PS = pre-script!
Before continuing my series I encourage you to look at the following YouTube video. Fascinating and challenging about the change in economies and life expectancy in 200 countries over the last 200 years.

So far I have shared with you my approach to event planning – I will develop a series in the New Year related to some aspects of planning a ministry i.e. something that is continuous and has no particular climax. But now we will look at some of the matters related to implementing the planning methods we have been discussing.

Many at this time of year will be preparing for a Christmas event, maybe a Carol Service or Presentation. Often this will come out of the creativity of one or more church members. But who should lead the planning and implementation process?

My recommendation is that normally there should be an Project Leader who is not the creative visionary. In earlier blogs we have seen how, in Acts 6, the apostles were in danger of having their ministries limited by the need to resolve a problem among some widows in the early church. Their solution was to recognise this and the need to focus on their gifting (which was seeing very rapid church growth – so presumably was working well!) and to delegate the resolution of this particular problem to those who were appropriately gifted.

The same is true of event planning and management. Once the direction has been set and the purpose agreed let those with creative gifts flow in their gift and release them from the nitty-gritty of implementation and all that that entails – hospitality, publicity, venue etc.

It is also very important that that leader is clearly recognised and acknowledged in his or her role. All must know clearly who is in charge of the event. For obvious reasons, if there is a separate Event Manager on the day, this is best carried out by a non-performer in the example cited.

Motivation and Leadership Example
I am always struck by the way that Nehemiah did not just manage a huge project (building a wall a mile long around Jerusalem in 52 days) but literally ‘got his hands dirty’. This demonstrates humility and the desire to lead by example. Nor did he use his position to take all the privileges which were available to him – special food, the right to purchase land etc (Neh 5:14-16).

At the Stoneleigh Bible Week I always sought to be actively involved in some of the practical aspects as far as time permitted. I particularly felt it important to be involved in the ‘clear up’ when the excitement of the event was over and the mundane and necessary unseen work had to be completed. I believe this helped motivate the wonderful army of workers who served so faithfully.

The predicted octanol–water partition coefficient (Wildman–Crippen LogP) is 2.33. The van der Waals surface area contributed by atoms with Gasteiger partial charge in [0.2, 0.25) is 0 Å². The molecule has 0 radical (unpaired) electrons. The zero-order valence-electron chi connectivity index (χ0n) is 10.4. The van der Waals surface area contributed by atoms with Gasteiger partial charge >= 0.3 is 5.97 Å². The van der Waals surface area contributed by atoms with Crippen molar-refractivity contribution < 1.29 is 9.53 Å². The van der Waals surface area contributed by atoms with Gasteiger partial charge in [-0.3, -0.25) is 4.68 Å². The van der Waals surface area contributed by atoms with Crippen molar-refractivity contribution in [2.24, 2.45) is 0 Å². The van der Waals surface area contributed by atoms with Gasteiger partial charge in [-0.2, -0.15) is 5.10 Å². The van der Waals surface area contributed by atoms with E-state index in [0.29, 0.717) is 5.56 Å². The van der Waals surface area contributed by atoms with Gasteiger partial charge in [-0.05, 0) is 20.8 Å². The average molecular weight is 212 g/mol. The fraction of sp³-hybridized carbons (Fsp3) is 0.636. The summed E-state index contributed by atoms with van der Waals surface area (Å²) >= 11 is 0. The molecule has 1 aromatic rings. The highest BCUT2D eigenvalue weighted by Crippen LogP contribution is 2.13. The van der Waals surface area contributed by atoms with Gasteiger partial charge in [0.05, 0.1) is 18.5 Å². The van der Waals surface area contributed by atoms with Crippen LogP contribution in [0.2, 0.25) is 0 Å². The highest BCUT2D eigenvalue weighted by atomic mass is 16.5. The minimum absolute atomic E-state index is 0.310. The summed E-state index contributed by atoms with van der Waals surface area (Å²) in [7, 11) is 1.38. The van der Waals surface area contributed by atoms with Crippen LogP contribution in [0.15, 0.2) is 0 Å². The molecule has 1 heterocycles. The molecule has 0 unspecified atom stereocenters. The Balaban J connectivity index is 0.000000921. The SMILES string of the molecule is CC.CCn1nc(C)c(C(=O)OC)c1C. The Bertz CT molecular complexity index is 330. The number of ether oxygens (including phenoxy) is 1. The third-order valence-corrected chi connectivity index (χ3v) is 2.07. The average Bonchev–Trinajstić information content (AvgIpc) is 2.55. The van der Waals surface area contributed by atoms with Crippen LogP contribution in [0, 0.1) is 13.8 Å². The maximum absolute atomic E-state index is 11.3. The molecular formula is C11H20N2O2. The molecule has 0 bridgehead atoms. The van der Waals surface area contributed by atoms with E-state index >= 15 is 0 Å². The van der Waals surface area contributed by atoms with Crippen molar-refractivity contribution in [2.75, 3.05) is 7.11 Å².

One secret to success is to have really good teamwork. Much has been written elsewhere about teams and how they function. Suffice it to say here that in a team everyone should know the strengths and weaknesses of the other members and also each member must know clearly what is his or her role.

Communication between team members is vital for successful implementation. This will ensure that all the necessary actions are being achieved on time and also that any frustrations and difficulties are quickly resolved before they grow out of proportion.

How can this be achieved? I like to hold regular monitoring meetings and also to use all the common mechanisms such as phone and email. The frequency of ‘regular’ depends on the situation.

Mission accomplished
Can you imagine the excitement when the walls around Jerusalem were finished? There must have been a great celebration! An important part of implementation is to include celebration of success. Be sure to thank the team well at the end of the event.

That completes this part of the series on Planning and Implementation, but, as I have said above, I will return to another aspect in the New Year.

In my next post – maybe the last before Christmas – I will return as promised to the series on Time Management. I have now resolved how to use my system on an iPhone (may be applicable to other equivalent phones) and will share my experience. See you next week!

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